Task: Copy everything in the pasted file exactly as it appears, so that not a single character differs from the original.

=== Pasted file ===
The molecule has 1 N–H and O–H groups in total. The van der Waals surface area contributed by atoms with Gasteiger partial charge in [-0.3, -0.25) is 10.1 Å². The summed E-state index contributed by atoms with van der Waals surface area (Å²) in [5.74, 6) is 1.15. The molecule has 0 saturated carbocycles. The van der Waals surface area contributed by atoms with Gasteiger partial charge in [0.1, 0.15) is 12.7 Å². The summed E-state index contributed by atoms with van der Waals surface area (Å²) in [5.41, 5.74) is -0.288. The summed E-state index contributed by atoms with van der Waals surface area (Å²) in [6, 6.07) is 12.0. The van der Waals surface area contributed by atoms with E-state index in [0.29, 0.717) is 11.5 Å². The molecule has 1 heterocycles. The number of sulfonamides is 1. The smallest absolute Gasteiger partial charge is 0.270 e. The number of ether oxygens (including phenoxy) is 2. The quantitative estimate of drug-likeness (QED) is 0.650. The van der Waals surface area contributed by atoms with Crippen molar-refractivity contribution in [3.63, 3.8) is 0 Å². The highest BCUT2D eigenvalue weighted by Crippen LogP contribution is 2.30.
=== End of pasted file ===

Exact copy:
The molecule has 1 N–H and O–H groups in total. The van der Waals surface area contributed by atoms with Gasteiger partial charge in [-0.3, -0.25) is 10.1 Å². The summed E-state index contributed by atoms with van der Waals surface area (Å²) in [5.74, 6) is 1.15. The molecule has 0 saturated carbocycles. The van der Waals surface area contributed by atoms with Gasteiger partial charge in [0.1, 0.15) is 12.7 Å². The summed E-state index contributed by atoms with van der Waals surface area (Å²) in [5.41, 5.74) is -0.288. The summed E-state index contributed by atoms with van der Waals surface area (Å²) in [6, 6.07) is 12.0. The van der Waals surface area contributed by atoms with E-state index in [0.29, 0.717) is 11.5 Å². The molecule has 1 heterocycles. The number of sulfonamides is 1. The smallest absolute Gasteiger partial charge is 0.270 e. The number of ether oxygens (including phenoxy) is 2. The quantitative estimate of drug-likeness (QED) is 0.650. The van der Waals surface area contributed by atoms with Crippen molar-refractivity contribution in [3.63, 3.8) is 0 Å². The highest BCUT2D eigenvalue weighted by Crippen LogP contribution is 2.30.